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Re: [SocietyforClassicalPhysics] Re: More findings on dark matter

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  • Randell Mills
    Brouwer s hair ball theorem does not apply. The bound electron current is not a continuous vector field in the sense of this theorem. It is comprised of
    Message 1 of 8 , Nov 1, 2011
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      Brouwer's "hair ball  theorem" does not apply.  The bound electron current is not a continuous vector field in the sense of this theorem.  It is comprised of independent current loops with different densities and angular momentum vector directions that superimpose on the surface to comprise a continuous uniform current density having identical  angular velocity and  linear velocity  magnitude at each spatial position per mass (charge) density, and the angular momentum projections give rise to all the of phenomenon of electron spin.  The analytical and computational results are given in Chp 1:


      and the uniformity and angular momentum projections of the analytical derivations are numerically proven by the computer program (H Distribution Renderer) posted at





      On Oct 21, 2011, at 2:20 PM, wedgevw wrote:

      --- In SocietyforClassicalPhysics@yahoogroups.com, amack43 <no_reply@...> wrote:

      It is interesting to me that however much I test Classical Physics' conclusions, nothing so far leaps out as being directly opposed by indisputable evidence...

      What about the fact as I pointed out in an earlier post, that a continuous nonzero vector field on a sphere violates Brouwer's "Hairy ball theorem".


      I know John doesn't want to see a big pro and con discussion of it, but it is a well established theorem and directly contradicts the Hydrino model. Doesn't that bother anyone?

      {Note from John Farrell, Moderator.
      It doesn’t bother me that someone says that “it (the Hairy Ball Theorem) is well established and directly contradicts the Hydrino model”.  In part, I show my ignorance here.  First, I don’t understand the Hairy Ball Theorem.  Second, I don’t see how it contradicts the hydrino model.  Beyond my ignorance, apparent contradictions often offer the opportunity to improve the model.  After all, numerous people have told me that there cannot be sub n = 1 states for atomic hydrogen because it violates the Schrodinger equation.  Who cares if hydrinos violate the Schrodinger equation?  Certainly not me! Mills has the physical evidence that hydrinos exist (EUV spectra, dark matter emissions, NMR signatures, and so on).  If this sort of evidence can be contradicted or interpreted in a different fashion, fine, I’ll take a look at it.  But the “it violates the Schrodinger equation” routine simply goes in one ear and out the other.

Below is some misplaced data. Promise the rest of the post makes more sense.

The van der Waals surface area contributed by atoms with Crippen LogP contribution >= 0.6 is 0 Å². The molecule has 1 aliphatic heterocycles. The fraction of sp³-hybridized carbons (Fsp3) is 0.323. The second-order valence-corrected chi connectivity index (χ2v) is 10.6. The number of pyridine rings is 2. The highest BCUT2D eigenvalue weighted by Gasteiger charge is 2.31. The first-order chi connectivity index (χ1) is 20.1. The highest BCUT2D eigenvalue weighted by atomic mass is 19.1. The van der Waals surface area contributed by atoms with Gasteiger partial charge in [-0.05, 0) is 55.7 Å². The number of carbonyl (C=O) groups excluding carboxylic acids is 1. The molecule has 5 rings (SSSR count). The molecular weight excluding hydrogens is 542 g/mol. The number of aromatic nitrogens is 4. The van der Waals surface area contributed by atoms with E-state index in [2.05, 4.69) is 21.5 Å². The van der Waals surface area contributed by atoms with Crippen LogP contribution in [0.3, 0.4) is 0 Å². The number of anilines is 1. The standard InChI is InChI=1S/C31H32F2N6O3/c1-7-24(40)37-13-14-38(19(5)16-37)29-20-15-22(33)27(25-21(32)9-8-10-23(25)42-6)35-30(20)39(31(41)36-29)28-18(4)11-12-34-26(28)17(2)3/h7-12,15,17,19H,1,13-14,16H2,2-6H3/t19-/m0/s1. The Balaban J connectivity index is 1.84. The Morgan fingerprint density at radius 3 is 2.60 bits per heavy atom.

Consider the fact that the Big Bang theory maintains that the universe began with a big bang.  Most reasonably educated persons realize that the velocity of the particles in the universe would be greatest at the moment of the bang (or very shortly thereafter) and that the velocity of the particles would slow as time goes on (not to mention 14 billion years later!).  Now, it turns out that Mills thinks that this theory is incorrect and he shows, with his theory, that the rate of expansion of the universe was zero at the beginning, that the expansion slowly accelerates, reaches a maximum, and after 500 billion years, or so, the rate of expansion returns to zero.  He publishes his theory.  Later, experiments show that the rate of expansion of the universe is accelerating, not slowing.  (I believe it has also been shown that the rate of expansion 14 billion years ago was close to zero but I don’t think there has been agreement on the interpretation of this evidence.)  That is, Mills was right.  What happens next?  Something unbelievable!  Before the ink is dry on the report of the accelerating universe, scientists are modifying the big bang theory by calling into existence “dark energy” as an explanation.  I don’t blame them for this.  Quite the contrary, it is what scientists do!  After all, science is not about what we know—science is about what we do not know.  But it does seem to me that some scientists ought to be paying a little attention to another scientist (Mills) who has made several startling predictions which have turned out to be correct.  Maybe he is just the luckiest guy to come along in a long time.  Or, maybe, just maybe, the Schrodinger equation and the Big Bang Theory were “almost” right.